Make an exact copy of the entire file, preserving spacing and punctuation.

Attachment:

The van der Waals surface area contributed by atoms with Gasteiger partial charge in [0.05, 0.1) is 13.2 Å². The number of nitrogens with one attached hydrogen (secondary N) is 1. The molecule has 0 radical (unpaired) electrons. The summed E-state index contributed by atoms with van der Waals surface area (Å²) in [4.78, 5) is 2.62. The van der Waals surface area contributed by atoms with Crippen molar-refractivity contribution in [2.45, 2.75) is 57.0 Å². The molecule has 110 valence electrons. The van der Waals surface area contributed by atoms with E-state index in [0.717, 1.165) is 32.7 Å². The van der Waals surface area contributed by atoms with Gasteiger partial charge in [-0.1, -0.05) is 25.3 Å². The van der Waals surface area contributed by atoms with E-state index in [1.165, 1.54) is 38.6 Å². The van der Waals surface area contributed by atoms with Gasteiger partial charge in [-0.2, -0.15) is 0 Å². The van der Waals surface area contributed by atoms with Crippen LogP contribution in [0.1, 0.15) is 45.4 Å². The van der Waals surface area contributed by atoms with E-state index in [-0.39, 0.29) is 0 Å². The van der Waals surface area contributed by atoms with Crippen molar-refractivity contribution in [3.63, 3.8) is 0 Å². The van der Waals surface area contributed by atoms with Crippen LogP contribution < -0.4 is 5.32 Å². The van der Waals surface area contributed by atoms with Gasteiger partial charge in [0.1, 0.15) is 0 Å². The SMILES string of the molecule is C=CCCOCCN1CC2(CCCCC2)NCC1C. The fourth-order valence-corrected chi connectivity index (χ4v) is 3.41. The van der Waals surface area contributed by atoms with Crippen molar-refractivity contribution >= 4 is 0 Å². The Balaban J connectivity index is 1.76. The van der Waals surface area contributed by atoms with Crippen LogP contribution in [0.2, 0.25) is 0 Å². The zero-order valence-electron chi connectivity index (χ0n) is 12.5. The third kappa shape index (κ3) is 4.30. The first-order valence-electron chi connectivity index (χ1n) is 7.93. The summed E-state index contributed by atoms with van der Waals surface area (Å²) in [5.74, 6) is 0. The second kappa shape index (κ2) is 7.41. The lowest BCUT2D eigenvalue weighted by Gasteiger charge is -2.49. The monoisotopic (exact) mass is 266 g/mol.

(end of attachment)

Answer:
The van der Waals surface area contributed by atoms with Gasteiger partial charge in [0.05, 0.1) is 13.2 Å². The number of nitrogens with one attached hydrogen (secondary N) is 1. The molecule has 0 radical (unpaired) electrons. The summed E-state index contributed by atoms with van der Waals surface area (Å²) in [4.78, 5) is 2.62. The van der Waals surface area contributed by atoms with Crippen molar-refractivity contribution in [2.45, 2.75) is 57.0 Å². The molecule has 110 valence electrons. The van der Waals surface area contributed by atoms with E-state index in [0.717, 1.165) is 32.7 Å². The van der Waals surface area contributed by atoms with Gasteiger partial charge in [-0.1, -0.05) is 25.3 Å². The van der Waals surface area contributed by atoms with E-state index in [1.165, 1.54) is 38.6 Å². The van der Waals surface area contributed by atoms with Gasteiger partial charge in [-0.2, -0.15) is 0 Å². The van der Waals surface area contributed by atoms with Crippen LogP contribution in [0.1, 0.15) is 45.4 Å². The van der Waals surface area contributed by atoms with E-state index in [-0.39, 0.29) is 0 Å². The van der Waals surface area contributed by atoms with Crippen molar-refractivity contribution in [3.63, 3.8) is 0 Å². The van der Waals surface area contributed by atoms with Crippen LogP contribution < -0.4 is 5.32 Å². The van der Waals surface area contributed by atoms with Gasteiger partial charge in [0.1, 0.15) is 0 Å². The SMILES string of the molecule is C=CCCOCCN1CC2(CCCCC2)NCC1C. The fourth-order valence-corrected chi connectivity index (χ4v) is 3.41. The van der Waals surface area contributed by atoms with Crippen molar-refractivity contribution >= 4 is 0 Å². The Balaban J connectivity index is 1.76. The van der Waals surface area contributed by atoms with Crippen LogP contribution in [0.2, 0.25) is 0 Å². The zero-order valence-electron chi connectivity index (χ0n) is 12.5. The third kappa shape index (κ3) is 4.30. The first-order valence-electron chi connectivity index (χ1n) is 7.93. The summed E-state index contributed by atoms with van der Waals surface area (Å²) in [5.74, 6) is 0. The second kappa shape index (κ2) is 7.41. The lowest BCUT2D eigenvalue weighted by Gasteiger charge is -2.49. The monoisotopic (exact) mass is 266 g/mol.